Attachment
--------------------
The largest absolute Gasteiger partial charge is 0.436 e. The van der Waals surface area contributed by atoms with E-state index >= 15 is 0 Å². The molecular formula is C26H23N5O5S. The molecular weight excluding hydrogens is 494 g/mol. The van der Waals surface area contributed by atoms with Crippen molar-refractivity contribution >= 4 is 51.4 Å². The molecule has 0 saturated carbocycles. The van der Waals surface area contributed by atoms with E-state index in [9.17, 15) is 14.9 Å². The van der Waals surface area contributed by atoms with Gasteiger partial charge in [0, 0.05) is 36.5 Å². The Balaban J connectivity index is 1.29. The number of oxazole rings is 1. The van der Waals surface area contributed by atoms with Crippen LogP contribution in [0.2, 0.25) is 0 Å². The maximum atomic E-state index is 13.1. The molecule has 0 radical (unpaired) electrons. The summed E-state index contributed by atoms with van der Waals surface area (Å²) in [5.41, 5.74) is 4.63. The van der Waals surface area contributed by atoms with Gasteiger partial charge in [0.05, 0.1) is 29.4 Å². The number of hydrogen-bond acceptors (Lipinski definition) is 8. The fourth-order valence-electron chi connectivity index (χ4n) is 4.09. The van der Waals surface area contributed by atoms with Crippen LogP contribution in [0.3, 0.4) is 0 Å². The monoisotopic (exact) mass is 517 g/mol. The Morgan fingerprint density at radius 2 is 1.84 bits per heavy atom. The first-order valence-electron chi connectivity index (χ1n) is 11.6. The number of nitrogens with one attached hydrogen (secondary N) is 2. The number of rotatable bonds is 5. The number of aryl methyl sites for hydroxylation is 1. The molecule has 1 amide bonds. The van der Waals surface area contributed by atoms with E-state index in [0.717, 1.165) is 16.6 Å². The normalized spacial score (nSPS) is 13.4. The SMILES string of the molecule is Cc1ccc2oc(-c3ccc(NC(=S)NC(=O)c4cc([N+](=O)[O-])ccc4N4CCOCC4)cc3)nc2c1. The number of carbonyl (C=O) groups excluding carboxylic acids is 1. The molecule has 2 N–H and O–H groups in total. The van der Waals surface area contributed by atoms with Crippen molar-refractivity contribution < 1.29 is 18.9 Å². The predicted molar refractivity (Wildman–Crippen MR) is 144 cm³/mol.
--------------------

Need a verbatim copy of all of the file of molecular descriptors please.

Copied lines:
The largest absolute Gasteiger partial charge is 0.436 e. The van der Waals surface area contributed by atoms with E-state index >= 15 is 0 Å². The molecular formula is C26H23N5O5S. The molecular weight excluding hydrogens is 494 g/mol. The van der Waals surface area contributed by atoms with Crippen molar-refractivity contribution >= 4 is 51.4 Å². The molecule has 0 saturated carbocycles. The van der Waals surface area contributed by atoms with E-state index in [9.17, 15) is 14.9 Å². The van der Waals surface area contributed by atoms with Gasteiger partial charge in [0, 0.05) is 36.5 Å². The Balaban J connectivity index is 1.29. The number of oxazole rings is 1. The van der Waals surface area contributed by atoms with Crippen LogP contribution in [0.2, 0.25) is 0 Å². The maximum atomic E-state index is 13.1. The molecule has 0 radical (unpaired) electrons. The summed E-state index contributed by atoms with van der Waals surface area (Å²) in [5.41, 5.74) is 4.63. The van der Waals surface area contributed by atoms with Gasteiger partial charge in [0.05, 0.1) is 29.4 Å². The number of hydrogen-bond acceptors (Lipinski definition) is 8. The fourth-order valence-electron chi connectivity index (χ4n) is 4.09. The van der Waals surface area contributed by atoms with Crippen LogP contribution in [0.3, 0.4) is 0 Å². The monoisotopic (exact) mass is 517 g/mol. The Morgan fingerprint density at radius 2 is 1.84 bits per heavy atom. The first-order valence-electron chi connectivity index (χ1n) is 11.6. The number of nitrogens with one attached hydrogen (secondary N) is 2. The number of rotatable bonds is 5. The number of aryl methyl sites for hydroxylation is 1. The molecule has 1 amide bonds. The van der Waals surface area contributed by atoms with E-state index in [0.717, 1.165) is 16.6 Å². The normalized spacial score (nSPS) is 13.4. The SMILES string of the molecule is Cc1ccc2oc(-c3ccc(NC(=S)NC(=O)c4cc([N+](=O)[O-])ccc4N4CCOCC4)cc3)nc2c1. The number of carbonyl (C=O) groups excluding carboxylic acids is 1. The molecule has 2 N–H and O–H groups in total. The van der Waals surface area contributed by atoms with Crippen molar-refractivity contribution < 1.29 is 18.9 Å². The predicted molar refractivity (Wildman–Crippen MR) is 144 cm³/mol.